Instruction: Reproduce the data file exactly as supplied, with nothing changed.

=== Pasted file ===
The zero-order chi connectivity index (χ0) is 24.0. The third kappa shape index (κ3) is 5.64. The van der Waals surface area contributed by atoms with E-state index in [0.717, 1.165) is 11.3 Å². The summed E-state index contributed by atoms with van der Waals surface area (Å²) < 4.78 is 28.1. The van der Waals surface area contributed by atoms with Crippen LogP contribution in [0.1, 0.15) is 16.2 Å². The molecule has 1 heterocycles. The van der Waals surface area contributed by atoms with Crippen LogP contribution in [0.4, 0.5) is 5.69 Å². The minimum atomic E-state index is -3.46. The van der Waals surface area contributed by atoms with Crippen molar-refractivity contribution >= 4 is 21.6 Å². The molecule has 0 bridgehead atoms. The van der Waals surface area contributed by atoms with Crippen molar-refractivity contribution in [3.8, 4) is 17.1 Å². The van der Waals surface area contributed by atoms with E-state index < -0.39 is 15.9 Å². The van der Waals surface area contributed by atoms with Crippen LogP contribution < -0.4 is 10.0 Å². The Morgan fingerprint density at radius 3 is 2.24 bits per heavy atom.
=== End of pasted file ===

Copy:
The zero-order chi connectivity index (χ0) is 24.0. The third kappa shape index (κ3) is 5.64. The van der Waals surface area contributed by atoms with E-state index in [0.717, 1.165) is 11.3 Å². The summed E-state index contributed by atoms with van der Waals surface area (Å²) < 4.78 is 28.1. The van der Waals surface area contributed by atoms with Crippen LogP contribution in [0.1, 0.15) is 16.2 Å². The molecule has 1 heterocycles. The van der Waals surface area contributed by atoms with Crippen LogP contribution in [0.4, 0.5) is 5.69 Å². The minimum atomic E-state index is -3.46. The van der Waals surface area contributed by atoms with Crippen molar-refractivity contribution >= 4 is 21.6 Å². The molecule has 0 bridgehead atoms. The van der Waals surface area contributed by atoms with Crippen molar-refractivity contribution in [3.8, 4) is 17.1 Å². The van der Waals surface area contributed by atoms with E-state index < -0.39 is 15.9 Å². The van der Waals surface area contributed by atoms with Crippen LogP contribution < -0.4 is 10.0 Å². The Morgan fingerprint density at radius 3 is 2.24 bits per heavy atom.